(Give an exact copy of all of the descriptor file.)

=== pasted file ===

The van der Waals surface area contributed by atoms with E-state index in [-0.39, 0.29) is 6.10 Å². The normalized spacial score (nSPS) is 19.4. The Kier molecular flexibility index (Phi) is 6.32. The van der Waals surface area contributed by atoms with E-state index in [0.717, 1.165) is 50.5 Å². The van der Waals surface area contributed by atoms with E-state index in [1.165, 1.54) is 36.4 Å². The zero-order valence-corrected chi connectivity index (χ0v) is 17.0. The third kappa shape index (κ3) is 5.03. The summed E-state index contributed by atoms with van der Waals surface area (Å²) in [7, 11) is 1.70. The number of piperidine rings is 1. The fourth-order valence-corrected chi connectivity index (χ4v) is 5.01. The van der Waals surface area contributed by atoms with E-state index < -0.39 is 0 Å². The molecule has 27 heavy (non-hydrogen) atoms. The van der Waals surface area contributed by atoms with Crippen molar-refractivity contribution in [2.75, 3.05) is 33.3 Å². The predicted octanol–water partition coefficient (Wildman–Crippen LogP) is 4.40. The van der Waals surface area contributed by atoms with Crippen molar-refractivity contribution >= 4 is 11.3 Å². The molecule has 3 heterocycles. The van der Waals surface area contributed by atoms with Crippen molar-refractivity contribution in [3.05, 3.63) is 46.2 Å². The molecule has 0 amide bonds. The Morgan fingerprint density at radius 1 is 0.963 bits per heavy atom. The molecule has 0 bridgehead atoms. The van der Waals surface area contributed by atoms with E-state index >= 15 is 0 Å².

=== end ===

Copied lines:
The van der Waals surface area contributed by atoms with E-state index in [-0.39, 0.29) is 6.10 Å². The normalized spacial score (nSPS) is 19.4. The Kier molecular flexibility index (Phi) is 6.32. The van der Waals surface area contributed by atoms with E-state index in [0.717, 1.165) is 50.5 Å². The van der Waals surface area contributed by atoms with E-state index in [1.165, 1.54) is 36.4 Å². The zero-order valence-corrected chi connectivity index (χ0v) is 17.0. The third kappa shape index (κ3) is 5.03. The summed E-state index contributed by atoms with van der Waals surface area (Å²) in [7, 11) is 1.70. The number of piperidine rings is 1. The fourth-order valence-corrected chi connectivity index (χ4v) is 5.01. The van der Waals surface area contributed by atoms with E-state index < -0.39 is 0 Å². The molecule has 27 heavy (non-hydrogen) atoms. The van der Waals surface area contributed by atoms with Crippen molar-refractivity contribution in [2.75, 3.05) is 33.3 Å². The predicted octanol–water partition coefficient (Wildman–Crippen LogP) is 4.40. The van der Waals surface area contributed by atoms with Crippen molar-refractivity contribution >= 4 is 11.3 Å². The molecule has 3 heterocycles. The van der Waals surface area contributed by atoms with Crippen molar-refractivity contribution in [3.05, 3.63) is 46.2 Å². The molecule has 0 amide bonds. The Morgan fingerprint density at radius 1 is 0.963 bits per heavy atom. The molecule has 0 bridgehead atoms. The van der Waals surface area contributed by atoms with E-state index >= 15 is 0 Å².